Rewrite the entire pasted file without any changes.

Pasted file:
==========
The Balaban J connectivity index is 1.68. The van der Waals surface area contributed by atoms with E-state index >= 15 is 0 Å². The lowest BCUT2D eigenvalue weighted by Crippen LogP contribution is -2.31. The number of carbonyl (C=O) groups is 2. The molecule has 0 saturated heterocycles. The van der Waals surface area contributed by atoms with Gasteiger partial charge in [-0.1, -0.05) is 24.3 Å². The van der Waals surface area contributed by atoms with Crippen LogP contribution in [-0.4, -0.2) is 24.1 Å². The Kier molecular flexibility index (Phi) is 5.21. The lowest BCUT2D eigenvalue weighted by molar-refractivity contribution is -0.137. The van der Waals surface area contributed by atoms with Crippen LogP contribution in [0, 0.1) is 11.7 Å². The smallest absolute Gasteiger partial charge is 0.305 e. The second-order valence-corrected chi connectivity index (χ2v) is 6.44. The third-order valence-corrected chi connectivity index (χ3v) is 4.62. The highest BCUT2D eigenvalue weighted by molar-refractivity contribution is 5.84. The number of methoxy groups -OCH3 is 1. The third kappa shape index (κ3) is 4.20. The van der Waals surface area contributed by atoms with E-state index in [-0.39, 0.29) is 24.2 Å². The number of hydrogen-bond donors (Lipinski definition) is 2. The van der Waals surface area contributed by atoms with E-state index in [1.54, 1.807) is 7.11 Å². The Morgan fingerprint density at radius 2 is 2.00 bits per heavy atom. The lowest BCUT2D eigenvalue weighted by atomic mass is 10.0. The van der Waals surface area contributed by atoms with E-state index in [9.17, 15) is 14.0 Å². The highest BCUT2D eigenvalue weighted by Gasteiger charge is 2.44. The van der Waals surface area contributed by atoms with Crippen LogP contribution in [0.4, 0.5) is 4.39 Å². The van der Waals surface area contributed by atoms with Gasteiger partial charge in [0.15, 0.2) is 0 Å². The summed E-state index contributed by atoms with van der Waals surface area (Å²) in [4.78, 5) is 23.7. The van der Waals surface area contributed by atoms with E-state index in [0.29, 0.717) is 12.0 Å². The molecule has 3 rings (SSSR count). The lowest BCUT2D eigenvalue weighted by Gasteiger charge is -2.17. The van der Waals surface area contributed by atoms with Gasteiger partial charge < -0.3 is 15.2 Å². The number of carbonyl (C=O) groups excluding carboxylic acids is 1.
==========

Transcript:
The Balaban J connectivity index is 1.68. The van der Waals surface area contributed by atoms with E-state index >= 15 is 0 Å². The lowest BCUT2D eigenvalue weighted by Crippen LogP contribution is -2.31. The number of carbonyl (C=O) groups is 2. The molecule has 0 saturated heterocycles. The van der Waals surface area contributed by atoms with Gasteiger partial charge in [-0.1, -0.05) is 24.3 Å². The van der Waals surface area contributed by atoms with Crippen LogP contribution in [-0.4, -0.2) is 24.1 Å². The Kier molecular flexibility index (Phi) is 5.21. The lowest BCUT2D eigenvalue weighted by molar-refractivity contribution is -0.137. The van der Waals surface area contributed by atoms with Crippen LogP contribution in [0, 0.1) is 11.7 Å². The smallest absolute Gasteiger partial charge is 0.305 e. The second-order valence-corrected chi connectivity index (χ2v) is 6.44. The third-order valence-corrected chi connectivity index (χ3v) is 4.62. The highest BCUT2D eigenvalue weighted by molar-refractivity contribution is 5.84. The number of methoxy groups -OCH3 is 1. The third kappa shape index (κ3) is 4.20. The van der Waals surface area contributed by atoms with E-state index in [-0.39, 0.29) is 24.2 Å². The number of hydrogen-bond donors (Lipinski definition) is 2. The van der Waals surface area contributed by atoms with E-state index in [1.54, 1.807) is 7.11 Å². The Morgan fingerprint density at radius 2 is 2.00 bits per heavy atom. The lowest BCUT2D eigenvalue weighted by atomic mass is 10.0. The van der Waals surface area contributed by atoms with E-state index in [9.17, 15) is 14.0 Å². The highest BCUT2D eigenvalue weighted by Gasteiger charge is 2.44. The van der Waals surface area contributed by atoms with Crippen LogP contribution in [0.4, 0.5) is 4.39 Å². The van der Waals surface area contributed by atoms with Gasteiger partial charge in [0.15, 0.2) is 0 Å². The summed E-state index contributed by atoms with van der Waals surface area (Å²) in [4.78, 5) is 23.7. The van der Waals surface area contributed by atoms with E-state index in [0.29, 0.717) is 12.0 Å². The molecule has 3 rings (SSSR count). The lowest BCUT2D eigenvalue weighted by Gasteiger charge is -2.17. The van der Waals surface area contributed by atoms with Gasteiger partial charge < -0.3 is 15.2 Å². The number of carbonyl (C=O) groups excluding carboxylic acids is 1.